U.S. cotton farmers are expected to boost acreage by 6.2 percent this year as weak market prices for competing crops including corn and soybeans lead them to devote more area to the fiber, an industry group concluded after a survey.
The National Cotton Council, or NCC, expects plantings in the world's biggest exporter to rise to 9.1 million acres (3.7 million hectares) in 2016, slightly lower than median expectations of 9.7 million acres (3.9 million hectares) according to a Reuters poll.
Last year, farmers planted 8.6 million acres (3.5 million hectares) of cotton, the NCC said. That was the lowest level since 1983, according to U.S. government data. With an abandonment rate of 11 percent, just 8.1 million acres (3.3 million hectares) were harvested last year, the NCC said.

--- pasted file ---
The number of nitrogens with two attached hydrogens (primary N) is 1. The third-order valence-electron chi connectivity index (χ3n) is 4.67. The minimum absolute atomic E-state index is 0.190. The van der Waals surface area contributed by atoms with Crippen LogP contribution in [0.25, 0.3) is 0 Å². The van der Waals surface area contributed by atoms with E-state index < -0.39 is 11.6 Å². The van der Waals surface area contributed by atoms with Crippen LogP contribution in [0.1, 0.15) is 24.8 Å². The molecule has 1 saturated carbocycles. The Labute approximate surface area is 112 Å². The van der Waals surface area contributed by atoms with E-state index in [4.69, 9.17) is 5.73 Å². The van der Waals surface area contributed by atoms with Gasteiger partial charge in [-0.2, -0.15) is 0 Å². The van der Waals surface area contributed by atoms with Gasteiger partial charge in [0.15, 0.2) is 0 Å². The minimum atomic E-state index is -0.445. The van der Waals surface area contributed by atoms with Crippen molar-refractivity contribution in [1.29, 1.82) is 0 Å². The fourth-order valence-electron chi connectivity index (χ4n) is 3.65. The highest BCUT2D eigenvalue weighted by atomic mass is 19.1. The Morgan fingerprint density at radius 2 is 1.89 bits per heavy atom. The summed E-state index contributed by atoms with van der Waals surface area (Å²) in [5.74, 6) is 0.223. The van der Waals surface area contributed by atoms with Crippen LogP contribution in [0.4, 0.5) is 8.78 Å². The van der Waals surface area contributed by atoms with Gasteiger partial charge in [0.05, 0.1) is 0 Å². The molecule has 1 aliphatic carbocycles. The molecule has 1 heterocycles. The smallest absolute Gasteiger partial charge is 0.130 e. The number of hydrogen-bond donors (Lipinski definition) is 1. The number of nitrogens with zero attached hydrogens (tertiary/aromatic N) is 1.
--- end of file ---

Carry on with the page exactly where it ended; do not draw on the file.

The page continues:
The NCC survey, widely watched as one of the earliest indicators of the next season's production, is based on a questionnaire mailed in mid-December to producers across the 17-state cotton belt.
The group said on Saturday that while cotton prices had changed little over the past year, drops in grain prices, which compete with the fiber for acreage, would likely encourage farmers to plant cotton.
Benchmark cotton futures settled at 59.97 cents a pound on Friday, 5 percent higher than 5-1/2-year lows touched in January 2015. Prices have traded in a tight range for much of the past 1-1/2 years amid uncertainty about China's plans to release its massive cotton stockpile.
Front-month corn prices closed 2015 down nearly 10 percent and benchmark soybean futures closed the year down nearly 15 percent. Both are still trading well below year-ago levels.
"Price ratios of cotton to competing crops are a bit more favorable than in 2015," said Jody Campiche, the group's vice president of economics and policy analysis.